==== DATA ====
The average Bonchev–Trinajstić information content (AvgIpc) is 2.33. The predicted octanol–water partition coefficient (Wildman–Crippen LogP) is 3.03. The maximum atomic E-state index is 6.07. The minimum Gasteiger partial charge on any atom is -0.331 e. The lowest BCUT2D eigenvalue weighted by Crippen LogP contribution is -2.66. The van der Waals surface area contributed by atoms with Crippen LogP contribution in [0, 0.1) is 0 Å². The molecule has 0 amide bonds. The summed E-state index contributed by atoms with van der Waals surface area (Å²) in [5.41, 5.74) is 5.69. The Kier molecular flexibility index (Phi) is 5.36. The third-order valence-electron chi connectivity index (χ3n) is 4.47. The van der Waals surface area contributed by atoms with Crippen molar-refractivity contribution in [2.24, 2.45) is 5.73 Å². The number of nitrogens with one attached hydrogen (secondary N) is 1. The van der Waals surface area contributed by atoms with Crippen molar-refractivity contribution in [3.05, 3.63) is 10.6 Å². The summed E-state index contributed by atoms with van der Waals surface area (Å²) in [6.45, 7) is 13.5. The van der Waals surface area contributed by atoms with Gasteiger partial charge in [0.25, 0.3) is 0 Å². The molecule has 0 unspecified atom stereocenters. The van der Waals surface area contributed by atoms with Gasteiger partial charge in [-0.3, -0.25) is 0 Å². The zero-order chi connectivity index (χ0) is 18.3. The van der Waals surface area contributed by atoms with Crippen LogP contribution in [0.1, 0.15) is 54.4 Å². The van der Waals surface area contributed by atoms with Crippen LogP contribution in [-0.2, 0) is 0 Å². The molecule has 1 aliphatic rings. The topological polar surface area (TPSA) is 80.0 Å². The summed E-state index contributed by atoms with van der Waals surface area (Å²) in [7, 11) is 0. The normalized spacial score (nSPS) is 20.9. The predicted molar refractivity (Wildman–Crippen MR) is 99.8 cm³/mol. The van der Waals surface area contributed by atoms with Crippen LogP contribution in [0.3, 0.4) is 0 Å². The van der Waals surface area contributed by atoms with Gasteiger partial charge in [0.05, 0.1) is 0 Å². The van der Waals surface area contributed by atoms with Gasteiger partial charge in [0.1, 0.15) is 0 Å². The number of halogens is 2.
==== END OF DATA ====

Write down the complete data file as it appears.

The average Bonchev–Trinajstić information content (AvgIpc) is 2.33. The predicted octanol–water partition coefficient (Wildman–Crippen LogP) is 3.03. The maximum atomic E-state index is 6.07. The minimum Gasteiger partial charge on any atom is -0.331 e. The lowest BCUT2D eigenvalue weighted by Crippen LogP contribution is -2.66. The van der Waals surface area contributed by atoms with Crippen LogP contribution in [0, 0.1) is 0 Å². The molecule has 0 amide bonds. The summed E-state index contributed by atoms with van der Waals surface area (Å²) in [5.41, 5.74) is 5.69. The Kier molecular flexibility index (Phi) is 5.36. The third-order valence-electron chi connectivity index (χ3n) is 4.47. The van der Waals surface area contributed by atoms with Crippen molar-refractivity contribution in [2.24, 2.45) is 5.73 Å². The number of nitrogens with one attached hydrogen (secondary N) is 1. The van der Waals surface area contributed by atoms with Crippen molar-refractivity contribution in [3.05, 3.63) is 10.6 Å². The summed E-state index contributed by atoms with van der Waals surface area (Å²) in [6.45, 7) is 13.5. The van der Waals surface area contributed by atoms with Gasteiger partial charge in [0.25, 0.3) is 0 Å². The molecule has 0 unspecified atom stereocenters. The van der Waals surface area contributed by atoms with Gasteiger partial charge in [-0.3, -0.25) is 0 Å². The zero-order chi connectivity index (χ0) is 18.3. The van der Waals surface area contributed by atoms with Crippen LogP contribution in [0.1, 0.15) is 54.4 Å². The van der Waals surface area contributed by atoms with Crippen LogP contribution in [-0.2, 0) is 0 Å². The molecule has 1 aliphatic rings. The topological polar surface area (TPSA) is 80.0 Å². The summed E-state index contributed by atoms with van der Waals surface area (Å²) in [7, 11) is 0. The normalized spacial score (nSPS) is 20.9. The predicted molar refractivity (Wildman–Crippen MR) is 99.8 cm³/mol. The van der Waals surface area contributed by atoms with Crippen LogP contribution in [0.3, 0.4) is 0 Å². The van der Waals surface area contributed by atoms with Gasteiger partial charge in [0.05, 0.1) is 0 Å². The van der Waals surface area contributed by atoms with Gasteiger partial charge in [0.1, 0.15) is 0 Å². The number of halogens is 2.